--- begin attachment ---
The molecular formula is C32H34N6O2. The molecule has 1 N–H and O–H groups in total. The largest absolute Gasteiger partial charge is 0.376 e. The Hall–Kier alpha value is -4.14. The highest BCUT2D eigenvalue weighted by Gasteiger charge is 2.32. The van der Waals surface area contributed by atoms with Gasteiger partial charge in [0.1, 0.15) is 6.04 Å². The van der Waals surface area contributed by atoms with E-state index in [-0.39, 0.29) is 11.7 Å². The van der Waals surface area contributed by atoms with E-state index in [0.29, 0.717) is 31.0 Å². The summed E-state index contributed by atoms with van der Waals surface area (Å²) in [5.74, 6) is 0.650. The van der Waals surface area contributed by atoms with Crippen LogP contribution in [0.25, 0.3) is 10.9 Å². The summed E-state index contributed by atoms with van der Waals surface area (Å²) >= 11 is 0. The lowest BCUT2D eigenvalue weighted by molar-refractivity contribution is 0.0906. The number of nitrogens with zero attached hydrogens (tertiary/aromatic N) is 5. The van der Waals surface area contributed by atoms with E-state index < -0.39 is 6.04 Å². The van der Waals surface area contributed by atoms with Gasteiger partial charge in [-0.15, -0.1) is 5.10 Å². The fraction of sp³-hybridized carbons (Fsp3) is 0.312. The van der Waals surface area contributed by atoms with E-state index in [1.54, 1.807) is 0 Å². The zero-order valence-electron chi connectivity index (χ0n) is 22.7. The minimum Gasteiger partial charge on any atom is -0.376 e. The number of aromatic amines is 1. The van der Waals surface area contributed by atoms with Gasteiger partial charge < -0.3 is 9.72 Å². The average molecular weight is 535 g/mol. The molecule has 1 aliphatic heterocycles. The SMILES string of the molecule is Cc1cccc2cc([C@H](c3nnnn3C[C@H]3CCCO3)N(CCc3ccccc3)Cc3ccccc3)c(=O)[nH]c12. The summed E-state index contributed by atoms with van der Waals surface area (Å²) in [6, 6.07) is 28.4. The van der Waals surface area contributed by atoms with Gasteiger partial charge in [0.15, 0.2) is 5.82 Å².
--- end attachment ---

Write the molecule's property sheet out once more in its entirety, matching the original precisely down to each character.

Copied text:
The molecular formula is C32H34N6O2. The molecule has 1 N–H and O–H groups in total. The largest absolute Gasteiger partial charge is 0.376 e. The Hall–Kier alpha value is -4.14. The highest BCUT2D eigenvalue weighted by Gasteiger charge is 2.32. The van der Waals surface area contributed by atoms with Gasteiger partial charge in [0.1, 0.15) is 6.04 Å². The van der Waals surface area contributed by atoms with E-state index in [-0.39, 0.29) is 11.7 Å². The van der Waals surface area contributed by atoms with E-state index in [0.29, 0.717) is 31.0 Å². The summed E-state index contributed by atoms with van der Waals surface area (Å²) in [5.74, 6) is 0.650. The van der Waals surface area contributed by atoms with Crippen LogP contribution in [0.25, 0.3) is 10.9 Å². The summed E-state index contributed by atoms with van der Waals surface area (Å²) >= 11 is 0. The lowest BCUT2D eigenvalue weighted by molar-refractivity contribution is 0.0906. The number of nitrogens with zero attached hydrogens (tertiary/aromatic N) is 5. The van der Waals surface area contributed by atoms with E-state index < -0.39 is 6.04 Å². The van der Waals surface area contributed by atoms with Gasteiger partial charge in [-0.15, -0.1) is 5.10 Å². The fraction of sp³-hybridized carbons (Fsp3) is 0.312. The van der Waals surface area contributed by atoms with E-state index in [1.54, 1.807) is 0 Å². The zero-order valence-electron chi connectivity index (χ0n) is 22.7. The minimum Gasteiger partial charge on any atom is -0.376 e. The number of aromatic amines is 1. The van der Waals surface area contributed by atoms with Gasteiger partial charge < -0.3 is 9.72 Å². The average molecular weight is 535 g/mol. The molecule has 1 aliphatic heterocycles. The SMILES string of the molecule is Cc1cccc2cc([C@H](c3nnnn3C[C@H]3CCCO3)N(CCc3ccccc3)Cc3ccccc3)c(=O)[nH]c12. The summed E-state index contributed by atoms with van der Waals surface area (Å²) in [6, 6.07) is 28.4. The van der Waals surface area contributed by atoms with Gasteiger partial charge in [0.15, 0.2) is 5.82 Å².